To suppress riots and insurrections in the home front, the Committee of Public Safety was assisted by two chief agencies viz:
- The Committee of General Security was given police power to maintain order throughout the country and
- The Revolutionary Tribunal was charged with trying and condemning any person suspected of disloyalty to the republic.
The convention then enacted “the Law of Suspects” to enable the two agencies to try all those who were suspected of hostility to the republic. In every district too, revolutionary tribunals were organized under the local Jacobins to stamp out counter Revolution.
The internal policy of the Committee of Public Safety is called the “Reign of Terror in France” or simply The “Terror”. It has also been described as “martial law has gone mad”. Under the Reign of terror in France, thousands of royalists were sent to the guillotine to the accompaniment of popular mob frenzy.
It is estimated that about 5000 persons were executed in Paris during the Reign of Terror in France. In the provinces, the local tribunal was responsible for the death of at least 15,000 people.
The Girondist Scandalised opposed the bloodshed. The Parisian Proletariat, instigated by Marat condemned the Girondists of disloyalty to the Revolution. They demanded the expulsion of 29 Girondists from the National Convention. The assassination of Marat by Charlotte Corday a supporter of the Girondist made matters worse for them. Their leaders Brissot and Vergniaud were Guillotine in October 1793.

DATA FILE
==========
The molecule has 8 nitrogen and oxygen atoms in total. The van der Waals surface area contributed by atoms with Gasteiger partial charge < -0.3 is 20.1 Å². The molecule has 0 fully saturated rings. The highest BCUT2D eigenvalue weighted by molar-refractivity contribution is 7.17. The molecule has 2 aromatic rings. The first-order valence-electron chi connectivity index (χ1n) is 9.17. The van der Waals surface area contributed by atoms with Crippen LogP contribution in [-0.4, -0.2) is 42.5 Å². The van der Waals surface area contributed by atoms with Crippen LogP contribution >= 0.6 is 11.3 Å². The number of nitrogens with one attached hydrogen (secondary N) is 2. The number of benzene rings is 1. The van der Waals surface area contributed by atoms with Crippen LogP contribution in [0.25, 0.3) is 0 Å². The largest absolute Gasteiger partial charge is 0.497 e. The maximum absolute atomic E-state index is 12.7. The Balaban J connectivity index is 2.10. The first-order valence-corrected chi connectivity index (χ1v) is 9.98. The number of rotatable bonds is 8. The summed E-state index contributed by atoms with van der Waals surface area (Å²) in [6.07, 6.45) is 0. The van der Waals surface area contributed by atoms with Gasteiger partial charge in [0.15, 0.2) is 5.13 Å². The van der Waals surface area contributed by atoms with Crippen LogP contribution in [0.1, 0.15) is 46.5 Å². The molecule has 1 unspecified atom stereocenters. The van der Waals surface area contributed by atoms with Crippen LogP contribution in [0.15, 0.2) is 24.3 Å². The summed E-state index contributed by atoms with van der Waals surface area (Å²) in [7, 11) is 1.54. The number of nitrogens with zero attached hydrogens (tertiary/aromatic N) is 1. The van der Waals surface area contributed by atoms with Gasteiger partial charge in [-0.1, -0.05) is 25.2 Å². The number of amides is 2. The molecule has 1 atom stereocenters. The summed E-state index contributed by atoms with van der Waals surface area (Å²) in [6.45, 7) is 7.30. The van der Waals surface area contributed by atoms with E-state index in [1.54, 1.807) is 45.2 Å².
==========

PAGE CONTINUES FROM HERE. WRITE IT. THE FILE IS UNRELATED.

Sensational indeed was the period of Terror from the summer of 1793 to that of 1794. This was at a time when the coalitions of the European power were trying to destroy the Revolution. While the army of Carnot fought at the front the Jacobins directed the terror against the internal enemies to systematically bring back law and order. To some persons, the Reign of Terror in France seems to be aimlessly bloody, disgusting, and unnecessary, while to others it may have been altogether essential. After the misgovernment of the Girondists, France was badly in need of discipline.
The Reign of Terror of the Jacobins could only be overthrown by the Jacobins themselves when a split occurred. The conflict came out of the fact that while still some of the Jacobins wanted to pursue the old part of terrorism, some others voted moderation.